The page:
Bayou St. John battles blight one lot at a time
BY: David Muller, City Business Staff Writer.
Years of disputes between owners of vacant homes in Faubourg St. John and the residents who live near them are unlikely to be resolved before the New Orleans Jazz & Heritage Festival.
That means once again, thousands of fest-goers will march past what residents consider a blemish in their otherwise scenic neighborhood as they head to the Fair Grounds. It’s the house at 1551 Mystery St., where neglect has set in and nature has regained control, with vines overgrowing the structure.
“I’d like to see it fixed up or torn down. Whatever comes first,” said Nelson Savoie, who co-owns a nearby property. “(The) garage is housing all kinds of rats – rats are running up and down the deck.”
While not on the scale that exists in Central City, eastern New Orleans or the Lower 9th Ward, residents in Mid-City and Bayou St. John are not taking the blight problem in their own neighborhood lightly, even in isolated cases.
Charlie London, board member of the Faubourg St. John Neighborhood Association, has dozens of documents on properties in his own neighborhood and surrounding ones. But the piece of property on Mystery Street is No. 1 on his list.
“It’s been blighted for a long time now, long before the storm,” London said. “There’s no excuse.”
Reached by phone, the most recent owner of the property, Charles Philippi, was surprised and suspicious. “There are thousands of properties like that,” Philippi said. “Some are in worse shape, some in better.”
Philippi said he has never been cited by the city for the property, but records indicate he was a no-show to a city code enforcement hearing in 2009. The city declared the property a nuisance and blighted, and the property has had a $400-a-day fine leveled against it ever since.
When asked about repairing the property, Philippi’s response was confrontational and elusive. “Let’s just say I demolished it tomorrow, how would that change your life?” he answered.
If neighbors are disturbed by the property, Philippi said they are “certainly savvy enough to go through the city” to address the problem. But he also questions whether those complaining are using the media to bring down the value of the property so they can buy it.
Assessment records show the property was valued at $172,800 in 2009. Philippi said he’s in the process of transferring the property to his ex-wife, Adyleen Philippi, but public records indicate he sold it to her in July for $65,000.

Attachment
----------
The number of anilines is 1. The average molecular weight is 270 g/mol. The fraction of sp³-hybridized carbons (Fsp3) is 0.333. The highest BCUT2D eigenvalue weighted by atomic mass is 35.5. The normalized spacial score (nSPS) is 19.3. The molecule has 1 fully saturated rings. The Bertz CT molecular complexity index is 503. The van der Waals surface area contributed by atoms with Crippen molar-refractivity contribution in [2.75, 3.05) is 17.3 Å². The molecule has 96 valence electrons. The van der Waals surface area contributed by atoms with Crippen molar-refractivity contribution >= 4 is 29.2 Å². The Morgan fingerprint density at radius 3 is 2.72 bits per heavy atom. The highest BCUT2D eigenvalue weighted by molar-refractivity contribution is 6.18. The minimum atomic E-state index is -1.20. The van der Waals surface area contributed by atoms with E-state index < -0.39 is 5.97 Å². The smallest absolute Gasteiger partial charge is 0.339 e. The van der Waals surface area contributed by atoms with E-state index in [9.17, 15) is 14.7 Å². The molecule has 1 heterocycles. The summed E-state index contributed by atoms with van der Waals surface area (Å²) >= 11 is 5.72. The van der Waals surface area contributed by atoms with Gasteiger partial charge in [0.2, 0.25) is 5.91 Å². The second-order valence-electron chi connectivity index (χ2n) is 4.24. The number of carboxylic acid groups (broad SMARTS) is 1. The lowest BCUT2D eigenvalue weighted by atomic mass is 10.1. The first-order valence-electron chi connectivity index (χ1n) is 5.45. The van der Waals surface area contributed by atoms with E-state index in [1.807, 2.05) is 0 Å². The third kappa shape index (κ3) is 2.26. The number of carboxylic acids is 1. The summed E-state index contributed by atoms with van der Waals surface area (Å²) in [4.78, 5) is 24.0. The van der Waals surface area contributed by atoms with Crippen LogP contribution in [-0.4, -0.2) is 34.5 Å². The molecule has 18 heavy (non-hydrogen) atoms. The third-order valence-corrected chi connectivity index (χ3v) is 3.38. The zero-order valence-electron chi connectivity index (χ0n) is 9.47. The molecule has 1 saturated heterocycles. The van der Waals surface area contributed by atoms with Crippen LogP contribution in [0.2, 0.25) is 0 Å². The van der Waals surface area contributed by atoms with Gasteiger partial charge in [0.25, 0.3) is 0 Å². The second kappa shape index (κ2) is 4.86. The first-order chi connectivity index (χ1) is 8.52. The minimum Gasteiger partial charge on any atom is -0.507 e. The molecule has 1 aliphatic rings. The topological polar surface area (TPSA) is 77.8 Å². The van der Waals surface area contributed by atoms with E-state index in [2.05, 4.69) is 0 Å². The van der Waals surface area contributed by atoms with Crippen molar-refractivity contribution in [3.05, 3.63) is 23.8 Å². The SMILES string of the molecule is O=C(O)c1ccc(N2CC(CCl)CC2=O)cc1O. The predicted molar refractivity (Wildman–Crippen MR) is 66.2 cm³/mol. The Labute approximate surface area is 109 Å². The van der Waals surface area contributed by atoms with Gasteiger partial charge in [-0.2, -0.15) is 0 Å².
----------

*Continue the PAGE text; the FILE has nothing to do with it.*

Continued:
Philippi’s property is not the only property on the FSJNA’s radar. The association examines the records of each vacant property in the area, London said, checking for homestead exemptions and whether the owner has a history of blight problems. An owner receiving an exemption would indicate someone is seeking the tax break without maintaining the property.
The typical process for the FSJNA is to first file a complaint with the city. If the gripe is legitimate, the property is adjudicated and, depending on the severity of the violation, the owner can be penalized up to $500 per day until a maximum fine of $15,575 is reached.
If the owner fails to address the property, it’s certified as blighted as long as there is no homestead exemption and there hasn’t been a tax sale involving the property in the past three years.
Learn more about the process of blight eradication at FSJNA’s webpage in the link below:
Another vacant Mid-City property is 208 David St. Kurt Buchert, who moved to the street in 2008, lives next door and says the boarded-up home has been an eyesore for years. “I’ve been complaining to the city for a couple years now,” he said. “Nothing’s been done.” He said squatters have come and gone, and his efforts to get the city to pay more attention to it have fallen on deaf ears.
The property’s owner, Mandeville resident Hilda Roberta Maestri, has found herself at odds with various residents of the Mid-City and Faubourg St. John area for the properties she owns.
As for the property on David Street, Maestri said she obtained a building permit two months ago to begin renovations, but a lack of Road Home money has delayed repair work.
“They lost my application,” she said.
Maestri, the only child of former New Orleans Mayor Robert Maestri, also owns the entire even-numbered 600 block of Hagan Avenue near Bayou St. John through a company called Hagan Avenue LLC.
FSJNA members said she wanted to tear all the homes down but when the city wouldn’t let her, she instead made “shoddy” renovations to the homes – something she denies.
“On the contrary, the city condemned them and I had to fight to take them off the list,” Maestri said. “I could have bulldozed them.”
The 10 shotgun doubles on the block have been assessed at combined value of $336,000. Maestri has been charging $750 rent for each of the 20 units, according to tenants. All but two of the homes are rented, she said.
“When you put $600,000 into a string of properties and suddenly they double your assessment, you really don’t want to renovate the other two,” she said.
City spokesman Ryan Berni did not respond to a request seeking comment by Wednesday afternoon. In unveiling his blight strategy last year, Mayor Mitch Landrieu said it would first focus on large areas of rundown homes near schools.
View Charlie London’s report on the November 18, 2011 BlightStat meeting and view the certified judgement against 1551 Mystery in the link below: